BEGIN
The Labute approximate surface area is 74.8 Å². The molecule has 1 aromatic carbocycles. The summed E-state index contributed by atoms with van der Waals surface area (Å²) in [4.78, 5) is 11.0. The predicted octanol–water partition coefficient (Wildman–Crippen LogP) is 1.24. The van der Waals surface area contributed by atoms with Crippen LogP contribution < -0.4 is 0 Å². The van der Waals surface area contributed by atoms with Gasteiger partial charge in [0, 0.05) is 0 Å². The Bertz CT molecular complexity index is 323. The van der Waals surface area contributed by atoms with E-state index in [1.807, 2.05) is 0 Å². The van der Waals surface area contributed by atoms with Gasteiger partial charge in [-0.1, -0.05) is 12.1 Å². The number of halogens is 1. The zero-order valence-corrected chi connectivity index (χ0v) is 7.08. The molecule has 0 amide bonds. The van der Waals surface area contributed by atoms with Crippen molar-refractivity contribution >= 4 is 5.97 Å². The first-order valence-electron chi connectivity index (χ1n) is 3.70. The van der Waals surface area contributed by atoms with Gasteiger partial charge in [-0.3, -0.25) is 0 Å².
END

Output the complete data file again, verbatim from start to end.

The Labute approximate surface area is 74.8 Å². The molecule has 1 aromatic carbocycles. The summed E-state index contributed by atoms with van der Waals surface area (Å²) in [4.78, 5) is 11.0. The predicted octanol–water partition coefficient (Wildman–Crippen LogP) is 1.24. The van der Waals surface area contributed by atoms with Crippen LogP contribution < -0.4 is 0 Å². The van der Waals surface area contributed by atoms with Gasteiger partial charge in [0, 0.05) is 0 Å². The Bertz CT molecular complexity index is 323. The van der Waals surface area contributed by atoms with E-state index in [1.807, 2.05) is 0 Å². The van der Waals surface area contributed by atoms with Gasteiger partial charge in [-0.1, -0.05) is 12.1 Å². The number of halogens is 1. The zero-order valence-corrected chi connectivity index (χ0v) is 7.08. The molecule has 0 amide bonds. The van der Waals surface area contributed by atoms with Crippen molar-refractivity contribution >= 4 is 5.97 Å². The first-order valence-electron chi connectivity index (χ1n) is 3.70. The van der Waals surface area contributed by atoms with Gasteiger partial charge in [-0.3, -0.25) is 0 Å².